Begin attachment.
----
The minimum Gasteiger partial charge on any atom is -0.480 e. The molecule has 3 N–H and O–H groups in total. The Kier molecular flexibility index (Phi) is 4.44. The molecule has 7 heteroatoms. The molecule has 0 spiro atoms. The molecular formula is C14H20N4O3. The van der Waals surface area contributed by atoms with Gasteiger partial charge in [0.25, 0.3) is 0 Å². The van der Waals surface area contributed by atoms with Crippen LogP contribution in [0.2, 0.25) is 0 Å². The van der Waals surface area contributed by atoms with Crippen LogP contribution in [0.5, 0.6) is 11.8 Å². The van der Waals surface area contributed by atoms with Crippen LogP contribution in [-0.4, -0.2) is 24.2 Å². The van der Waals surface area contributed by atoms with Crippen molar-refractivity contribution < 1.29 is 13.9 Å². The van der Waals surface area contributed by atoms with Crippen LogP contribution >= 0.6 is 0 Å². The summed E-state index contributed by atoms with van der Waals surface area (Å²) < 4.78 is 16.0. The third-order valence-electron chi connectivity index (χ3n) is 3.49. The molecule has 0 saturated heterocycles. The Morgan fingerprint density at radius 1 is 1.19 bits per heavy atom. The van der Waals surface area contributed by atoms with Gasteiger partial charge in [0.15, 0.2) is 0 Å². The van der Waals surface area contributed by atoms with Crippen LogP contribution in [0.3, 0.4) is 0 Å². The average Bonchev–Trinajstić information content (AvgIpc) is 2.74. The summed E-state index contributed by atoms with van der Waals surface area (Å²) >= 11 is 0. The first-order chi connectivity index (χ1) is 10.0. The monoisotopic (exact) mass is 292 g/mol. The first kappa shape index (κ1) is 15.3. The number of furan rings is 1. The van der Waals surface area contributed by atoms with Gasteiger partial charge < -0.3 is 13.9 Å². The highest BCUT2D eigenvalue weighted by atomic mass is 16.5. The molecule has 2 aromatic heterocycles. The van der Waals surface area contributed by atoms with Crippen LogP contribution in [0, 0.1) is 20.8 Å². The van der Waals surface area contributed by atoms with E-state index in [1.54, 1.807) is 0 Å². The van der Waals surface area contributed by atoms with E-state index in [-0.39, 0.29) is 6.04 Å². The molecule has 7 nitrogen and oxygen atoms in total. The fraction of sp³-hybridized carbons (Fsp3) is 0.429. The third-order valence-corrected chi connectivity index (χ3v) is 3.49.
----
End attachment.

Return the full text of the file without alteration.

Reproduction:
The minimum Gasteiger partial charge on any atom is -0.480 e. The molecule has 3 N–H and O–H groups in total. The Kier molecular flexibility index (Phi) is 4.44. The molecule has 7 heteroatoms. The molecule has 0 spiro atoms. The molecular formula is C14H20N4O3. The van der Waals surface area contributed by atoms with Gasteiger partial charge in [0.25, 0.3) is 0 Å². The van der Waals surface area contributed by atoms with Crippen LogP contribution in [0.2, 0.25) is 0 Å². The van der Waals surface area contributed by atoms with Crippen LogP contribution in [0.5, 0.6) is 11.8 Å². The van der Waals surface area contributed by atoms with Crippen LogP contribution in [-0.4, -0.2) is 24.2 Å². The van der Waals surface area contributed by atoms with Crippen molar-refractivity contribution < 1.29 is 13.9 Å². The van der Waals surface area contributed by atoms with Crippen LogP contribution >= 0.6 is 0 Å². The summed E-state index contributed by atoms with van der Waals surface area (Å²) < 4.78 is 16.0. The third-order valence-electron chi connectivity index (χ3n) is 3.49. The molecule has 0 saturated heterocycles. The Morgan fingerprint density at radius 1 is 1.19 bits per heavy atom. The van der Waals surface area contributed by atoms with Gasteiger partial charge in [0.15, 0.2) is 0 Å². The van der Waals surface area contributed by atoms with Crippen LogP contribution in [0.3, 0.4) is 0 Å². The average Bonchev–Trinajstić information content (AvgIpc) is 2.74. The summed E-state index contributed by atoms with van der Waals surface area (Å²) >= 11 is 0. The first-order chi connectivity index (χ1) is 10.0. The monoisotopic (exact) mass is 292 g/mol. The first kappa shape index (κ1) is 15.3. The number of furan rings is 1. The van der Waals surface area contributed by atoms with Gasteiger partial charge < -0.3 is 13.9 Å². The highest BCUT2D eigenvalue weighted by atomic mass is 16.5. The molecule has 2 aromatic heterocycles. The van der Waals surface area contributed by atoms with Crippen LogP contribution in [0, 0.1) is 20.8 Å². The van der Waals surface area contributed by atoms with E-state index in [1.54, 1.807) is 0 Å². The van der Waals surface area contributed by atoms with E-state index in [-0.39, 0.29) is 6.04 Å². The molecule has 7 nitrogen and oxygen atoms in total. The fraction of sp³-hybridized carbons (Fsp3) is 0.429. The third-order valence-corrected chi connectivity index (χ3v) is 3.49.